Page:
• 1961Nick
    • By 1961Nick 23rd Oct 19, 11:00 PM
    • 1,089 Posts
    • 3,642 Thanks
    1961Nick
    The current court case accuses them of fraud. That's against the law.
    Originally posted by ABrass
    They are currently innocent.

    They may be found guilty of giving shareholders misleading information which is a financial crime.
    4kWp (black/black) - Sofar Inverter - SSE(141°) - 30° pitch - North Lincs
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    • Hexane
    • By Hexane 23rd Oct 19, 11:53 PM
    • 155 Posts
    • 177 Thanks
    Hexane
    They may be found guilty of giving shareholders misleading information which is a financial crime.
    Originally posted by 1961Nick
    The term "financial crime" has no special status under either U.S. law or U.K. law, as Jordan Belfort and others found out. It's odd that you used it as an immediate followup to your previous post which used the term "misdemeanour", which does have a different status under U.S. law. I don't think we're going to get confused between the two.
    Last edited by Hexane; 23-10-2019 at 11:55 PM. Reason: not him
    7.25 kWp PV system (4.1kW WSW & 3.15kW ENE), Solis inverter, myenergi eddi & harvi for energy diversion to immersion heater. myenergi hub for Virtual Power Plant demand-side response trial.
    • Martyn1981
    • By Martyn1981 24th Oct 19, 8:01 AM
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    • 14,497 Thanks
    Martyn1981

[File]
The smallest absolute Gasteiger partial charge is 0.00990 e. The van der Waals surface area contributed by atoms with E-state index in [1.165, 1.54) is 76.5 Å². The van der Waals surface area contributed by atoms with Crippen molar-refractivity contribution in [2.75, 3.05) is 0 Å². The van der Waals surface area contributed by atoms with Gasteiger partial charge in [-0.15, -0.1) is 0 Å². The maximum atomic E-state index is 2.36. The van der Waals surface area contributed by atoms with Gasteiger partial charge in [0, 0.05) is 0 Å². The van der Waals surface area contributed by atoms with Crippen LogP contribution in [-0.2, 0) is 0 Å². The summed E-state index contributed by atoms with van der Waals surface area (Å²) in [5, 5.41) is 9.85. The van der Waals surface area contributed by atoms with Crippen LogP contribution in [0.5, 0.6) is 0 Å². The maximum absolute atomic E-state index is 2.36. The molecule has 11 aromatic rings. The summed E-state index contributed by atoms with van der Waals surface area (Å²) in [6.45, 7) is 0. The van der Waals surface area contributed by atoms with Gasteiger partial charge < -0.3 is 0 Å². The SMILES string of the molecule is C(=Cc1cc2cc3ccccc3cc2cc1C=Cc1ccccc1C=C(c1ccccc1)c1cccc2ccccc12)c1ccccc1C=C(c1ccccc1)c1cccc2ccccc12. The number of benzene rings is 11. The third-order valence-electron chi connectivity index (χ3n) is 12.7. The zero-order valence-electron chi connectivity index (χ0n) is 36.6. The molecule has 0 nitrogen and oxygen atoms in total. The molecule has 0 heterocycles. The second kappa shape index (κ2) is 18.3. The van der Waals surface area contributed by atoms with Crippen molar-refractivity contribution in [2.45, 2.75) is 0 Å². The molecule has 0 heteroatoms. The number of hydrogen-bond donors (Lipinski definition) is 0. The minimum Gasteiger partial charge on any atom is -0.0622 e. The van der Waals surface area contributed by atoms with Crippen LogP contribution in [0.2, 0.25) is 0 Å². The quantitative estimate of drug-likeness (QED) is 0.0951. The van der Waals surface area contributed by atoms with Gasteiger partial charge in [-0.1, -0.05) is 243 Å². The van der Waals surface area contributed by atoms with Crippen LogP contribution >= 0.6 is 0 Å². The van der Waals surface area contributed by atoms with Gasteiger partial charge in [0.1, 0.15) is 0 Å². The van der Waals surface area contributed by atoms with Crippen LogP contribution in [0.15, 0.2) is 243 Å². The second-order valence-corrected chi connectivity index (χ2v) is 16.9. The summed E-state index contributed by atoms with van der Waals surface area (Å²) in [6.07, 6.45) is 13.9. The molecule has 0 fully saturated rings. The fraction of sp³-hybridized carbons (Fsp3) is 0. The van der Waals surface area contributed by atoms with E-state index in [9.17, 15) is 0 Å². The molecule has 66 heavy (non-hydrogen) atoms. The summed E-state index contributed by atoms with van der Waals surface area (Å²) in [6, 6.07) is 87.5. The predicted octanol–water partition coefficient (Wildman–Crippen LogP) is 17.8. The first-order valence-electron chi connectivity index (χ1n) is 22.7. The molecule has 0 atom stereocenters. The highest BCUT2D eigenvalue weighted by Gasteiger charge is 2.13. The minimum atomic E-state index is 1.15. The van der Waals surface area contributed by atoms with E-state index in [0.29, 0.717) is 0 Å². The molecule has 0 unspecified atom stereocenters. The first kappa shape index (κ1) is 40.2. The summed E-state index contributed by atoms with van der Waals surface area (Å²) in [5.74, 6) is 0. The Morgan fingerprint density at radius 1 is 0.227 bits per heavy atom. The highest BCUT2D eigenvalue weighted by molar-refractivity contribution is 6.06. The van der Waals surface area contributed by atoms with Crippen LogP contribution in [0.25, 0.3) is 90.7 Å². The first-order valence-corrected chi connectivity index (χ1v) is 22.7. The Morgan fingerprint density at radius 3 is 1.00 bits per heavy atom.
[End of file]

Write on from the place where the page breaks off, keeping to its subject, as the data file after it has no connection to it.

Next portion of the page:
Amigo here.....

    I really don't see why climate change was the responsibility of Exxon. Their role was to produce & market fuel to make a profit for the benefit of their shareholders. As long as they don't break any laws they should be free to go about their business.
    Originally posted by 1961Nick
    Their research confirmed exactly what all of the science was saying, that AGW was both real and would have a huge negative impact.

    They chose to lie, by omission, and then (like many other FF businesses) to lie openly to the World by funding a misinformation campaign designed to stop or delay action. They probably cost us 20yrs of action, delaying the big push to around 2010.

    The result of their (and others) actions, is that the environmental impacts, and cost impacts will be vastly greater, and if we do manage to avoid runaway GW (not certain anymore that that is even possible) then it will be at a temperature higher than it otherwise would have been, with all the negative connotations that that will bring.

    You like to talk about the cost of action, and how much we should spend (or not spend), well thanks to those companies we have to spend vastly more - yet you would rather argue against me, and defend them.

    PS - TSLA up 20% in out of hours trading.
    Mart. Cardiff. 5.58 kWp PV systems (3.58 ESE & 2.0 WNW)

    For general PV advice please see the PV FAQ thread on the Green & Ethical Board.